In preparation for an upcoming multi-author book event, I’ve been reading novels outside my usual range of Can-lit and literary fiction. The atypical reading choices I’ve been making have been eye-opening – literally. So far, what’s struck me most in my venture into crowd-pleasing commercial fiction is the diligent reporting of characters’ eye-colours.
Maybe everything I know is wrong but for me, all on its own, the colour of a person’s eyes determines nothing about how they experience life. Okay, I admit my blue-eyed family may do more than the average amount of squinting in bright light. And if I ever produce a brown-eyed child while married to my fellow blue-eyed husband, it would add some horrible drama to our home-life. But most of the time, iris pigment is not the crucial narrative factor a random sample of Western pop-fiction might lead us to believe it must be.
Mentioning eye colour in literature can be a nice touch — like writing at length about a sunset or the ocean or whatever. (Writers can get away with a lot in the name of world-building.) And in the right context, eye colours can be important story elements. In Irving Berlin’s Easter Parade, Judy Garland closes her eyes and tests Fred Astaire’s devotion by challenging him to remember her eye colour. Even as a kid watching the old movie on TV with my mum, I knew this was an important moment. It advances the plot, reveals something about each of the characters, and it’s hecka sweet. Well done, 1940s film-makers. Look at you, making eye color genuinely relevant and letting it arise organically from the narrative. That’s how it’s done.
The same could be said for any detailed description of characters’ looks. Descriptions can work to propel the story, motivate actions, explain character traits. But sometimes they’re dumped into a story apropos of nothing. It’s as if we’re driving along an icy street and someone yanks up the parking brake and we’re flying in a circle for a moment, calling out eye and hair colours, spinning out of the true direction we’d been traveling. Or it’s like the story has deteriorated into a junior high school Language Arts lesson and we’re now outside the narrative reading a “character sketch.” At their best, character sketches are just exercises meant for the writer’s purposes. They’re notebook scribbles, not even first drafts, and certainly not good reading.
I hope all of that sounds technical and reasonable. Here’s a personal reason why I write without bothering to explain the minutiae what everyone looks like: I don’t care. I honestly do not care what people look like. That’s not to say I’m any less shallow than anyone else – I care far too much about how people smell – but it is to say that when I’m choosing what to pay attention to, a person’s looks aren’t all that compelling.
When I’m acting as creator of a book-world, I let everyone look the way readers want to imagine them. That’s done by forgoing physical descriptions I don’t need for plot and thematic reasons. Giving up the creative control that comes with dictating everyone’s colour palette is worth the sacrifice if that’s what it takes to keep physical traits from interfering with everything else I’m trying to say.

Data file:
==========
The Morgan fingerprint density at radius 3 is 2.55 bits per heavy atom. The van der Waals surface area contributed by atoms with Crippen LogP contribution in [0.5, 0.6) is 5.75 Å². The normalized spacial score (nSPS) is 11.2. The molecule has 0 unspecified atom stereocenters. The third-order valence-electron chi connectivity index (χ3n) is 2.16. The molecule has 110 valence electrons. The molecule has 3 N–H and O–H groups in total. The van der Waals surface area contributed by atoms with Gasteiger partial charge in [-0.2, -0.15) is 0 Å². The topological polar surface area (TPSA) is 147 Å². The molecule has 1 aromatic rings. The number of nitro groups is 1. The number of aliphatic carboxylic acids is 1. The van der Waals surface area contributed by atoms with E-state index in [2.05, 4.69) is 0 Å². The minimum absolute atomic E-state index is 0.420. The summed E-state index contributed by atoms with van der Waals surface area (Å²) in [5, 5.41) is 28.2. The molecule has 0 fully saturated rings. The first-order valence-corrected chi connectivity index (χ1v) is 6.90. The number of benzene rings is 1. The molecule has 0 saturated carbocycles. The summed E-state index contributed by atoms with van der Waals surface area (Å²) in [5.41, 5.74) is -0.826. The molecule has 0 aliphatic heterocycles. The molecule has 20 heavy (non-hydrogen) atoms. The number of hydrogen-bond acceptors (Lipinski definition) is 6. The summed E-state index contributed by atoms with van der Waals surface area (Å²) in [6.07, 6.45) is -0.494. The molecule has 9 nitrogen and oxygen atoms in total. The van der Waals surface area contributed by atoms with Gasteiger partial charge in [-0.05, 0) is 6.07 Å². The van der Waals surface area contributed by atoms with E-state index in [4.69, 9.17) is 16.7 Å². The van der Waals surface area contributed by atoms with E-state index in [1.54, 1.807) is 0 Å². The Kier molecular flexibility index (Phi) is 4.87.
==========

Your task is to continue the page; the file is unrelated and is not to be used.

Describing a human being’s looks – even a fictitious human being’s – is actually not like describing a sunset. It might feel idle and innocuous but it’s not. Sunsets don’t come with politics. People do. Spelling out physical descriptions can introduce prejudices and tropes that distance readers. If that’s what an author wants (and sometimes it is), carry on, I guess. Descriptions also run the risk of fueling male gazes and other sources of negative stereotypes. They can end up assuring readers certain appearance-based prejudices are right and fair. I have a revulsion to abetting that.
In the novel Eleanor Rigby, Douglas Coupland deliberately withholds the information that the narrator, a woman, is overweight. He allows the reader to discover her through what she does and says and only later introduces what she looks like. The delayed fat-reveal is brilliant. I was surprised at how it affected me. I am not a fat-shamer. I’m not fat myself (she rushed to say) but during my most intensive baby-raising years I was a bit of a chubby-chick. It runs in my family. I love fat people. I understand on a deeply personal level that they are not lazy or greedy or bad. And it meant I was shocked at how my vision of Coupland’s character unwittingly changed for the worse after I read she was fat.
To add another layer of complexity, Coupland’s narrator challenges the reader, saying we must have been able to tell she was fat before the reveal, as if something so fundamental must have been visible all along. Of course, it wasn’t. Her looks don’t make her any less human or relatable as a character. But it’s only through withholding a physical description and showing us our own reactions to it that Coupland demonstrates the depths of our appearance-based prejudices and how easy it is for writers to be complicit in maintaining them.
By the way, Judy Garland’s eyes – they were brown.